Sticks and Stones
“Sticks and stones can break my bones, but words can never hurt me.” I heard this proverb a lot growing up from various well-meaning people. I tried to apply the ancient wisdom, but it didn’t work because it’s not true, nor is it ancient, for that matter. There is some debate about who wrote the saying, but it originated in England sometime in the 1800s. A proverb, by design, is a short, pithy, truthful bit of wisdom that helps you navigate life. It’s not designed to say everything there is to say about a subject or build in a thousand qualifications. They are intended to be meditated on, remembered, and kept in your back pocket so when you are out and about in this sin-cursed world and then presented with a problem, you’ve got help to make the right decision or think about the situation in the right way. But they have to be true.
Words can hurt people. David cries out to God for deliverance and mercy in the fourth Psalm. The sons of men were speaking lies against him. Hurtful words, lies, and slanders can bring a lot of sorrow that’s hard to get over. Proverbs 17:22, “A merry heart doeth good like a medicine: but a broken spirit drieth the bones.” Words can break havoc like a wildfire set on fire by hell (James 3:6). Slander, gossip, lies, and deceitful words are not something you can put back in the bottle. Once you light that fire, it’s going to burn. It’s one of the things the Lord hates (Proverbs 6:16-19) and one of the things people love to be a part of. There’s a good reminder of the wickedness of the heart of man and why people should not assume speaking everything in their heart is a good thing. We don’t like being talked about, but we love being in the inner circle and hearing about what’s happening with the unfortunate object of all the talk. This sort of stuff grieves the Holy Spirit of God. Christians should not participate in such sin but be kind, tenderhearted, and forgiving (Ephesians 4:29-32).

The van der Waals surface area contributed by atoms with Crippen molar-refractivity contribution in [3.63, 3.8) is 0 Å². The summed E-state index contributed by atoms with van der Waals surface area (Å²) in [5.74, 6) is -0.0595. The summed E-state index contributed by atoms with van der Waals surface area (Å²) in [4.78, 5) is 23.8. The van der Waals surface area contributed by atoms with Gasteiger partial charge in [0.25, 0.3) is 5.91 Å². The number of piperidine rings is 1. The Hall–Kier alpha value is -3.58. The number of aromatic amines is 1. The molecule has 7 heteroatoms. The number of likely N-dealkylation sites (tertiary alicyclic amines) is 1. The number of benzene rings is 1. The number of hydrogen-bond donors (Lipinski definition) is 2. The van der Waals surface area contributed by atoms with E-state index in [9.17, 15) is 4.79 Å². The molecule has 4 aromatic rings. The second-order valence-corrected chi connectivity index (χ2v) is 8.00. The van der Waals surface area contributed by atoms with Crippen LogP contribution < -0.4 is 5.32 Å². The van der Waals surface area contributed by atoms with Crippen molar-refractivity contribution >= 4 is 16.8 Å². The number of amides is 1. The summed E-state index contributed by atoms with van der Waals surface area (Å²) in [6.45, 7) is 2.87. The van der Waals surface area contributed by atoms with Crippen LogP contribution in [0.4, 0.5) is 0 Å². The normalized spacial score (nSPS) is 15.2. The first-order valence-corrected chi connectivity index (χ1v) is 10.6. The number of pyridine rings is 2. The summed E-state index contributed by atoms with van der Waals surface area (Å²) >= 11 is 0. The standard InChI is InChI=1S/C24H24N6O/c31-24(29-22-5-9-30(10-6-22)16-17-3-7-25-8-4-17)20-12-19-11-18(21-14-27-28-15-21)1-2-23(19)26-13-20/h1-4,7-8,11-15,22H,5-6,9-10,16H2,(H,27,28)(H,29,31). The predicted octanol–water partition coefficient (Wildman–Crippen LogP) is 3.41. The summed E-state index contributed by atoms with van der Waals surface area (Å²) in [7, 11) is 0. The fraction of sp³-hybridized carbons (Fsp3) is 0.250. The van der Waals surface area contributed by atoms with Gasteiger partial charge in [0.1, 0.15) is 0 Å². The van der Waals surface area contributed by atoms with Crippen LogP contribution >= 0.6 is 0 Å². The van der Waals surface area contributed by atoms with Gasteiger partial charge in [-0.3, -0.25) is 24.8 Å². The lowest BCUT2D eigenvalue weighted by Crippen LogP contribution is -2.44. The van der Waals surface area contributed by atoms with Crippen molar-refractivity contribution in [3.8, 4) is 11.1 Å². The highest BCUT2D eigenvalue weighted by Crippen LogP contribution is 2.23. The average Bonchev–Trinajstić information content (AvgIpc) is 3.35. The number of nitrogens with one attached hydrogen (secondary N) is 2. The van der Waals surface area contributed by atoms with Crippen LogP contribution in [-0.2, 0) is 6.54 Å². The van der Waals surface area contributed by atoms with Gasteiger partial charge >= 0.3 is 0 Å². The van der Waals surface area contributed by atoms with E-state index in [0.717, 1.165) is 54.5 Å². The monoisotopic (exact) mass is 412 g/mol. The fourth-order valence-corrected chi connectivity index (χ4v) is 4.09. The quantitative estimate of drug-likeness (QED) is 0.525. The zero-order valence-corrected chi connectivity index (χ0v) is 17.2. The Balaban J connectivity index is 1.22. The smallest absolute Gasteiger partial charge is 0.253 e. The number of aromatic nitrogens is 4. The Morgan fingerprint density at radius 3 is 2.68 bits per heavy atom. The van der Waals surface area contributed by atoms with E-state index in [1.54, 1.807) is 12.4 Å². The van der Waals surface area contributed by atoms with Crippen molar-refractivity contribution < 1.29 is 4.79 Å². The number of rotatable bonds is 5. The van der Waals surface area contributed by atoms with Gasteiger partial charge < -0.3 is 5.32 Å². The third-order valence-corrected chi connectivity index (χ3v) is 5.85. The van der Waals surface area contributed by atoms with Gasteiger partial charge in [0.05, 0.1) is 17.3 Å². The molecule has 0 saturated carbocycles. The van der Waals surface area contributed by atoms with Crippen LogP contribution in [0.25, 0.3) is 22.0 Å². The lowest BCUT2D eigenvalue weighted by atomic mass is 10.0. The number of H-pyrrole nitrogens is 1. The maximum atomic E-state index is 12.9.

Alexander the coppersmith, with his words, did much harm to Paul. He was likely trying to undermine the ministry of the Apostle and turn people against him. So Paul wrote to Timothy and warned him against this wicked man (2 Timothy 4:14-15). Discerning readers may be asking, “Isn’t Paul judging people?” There is a difference between protecting other people, defending the truth, and trying to destroy someone for evil purposes. Alexander was working to destroy Paul, and Paul was telling the truth about Alexander’s malicious, devilish behavior. It’s the tactic of abusers to commit a sin and, when they are confronted, to cry foul and victimhood. Proverbs 18:21, “Death and life are in the power of the tongue: and they that love it shall eat the fruit thereof.” Paul was protecting Timothy and speaking truth, Alexander used his wicked words to hurt Paul and the work of the gospel.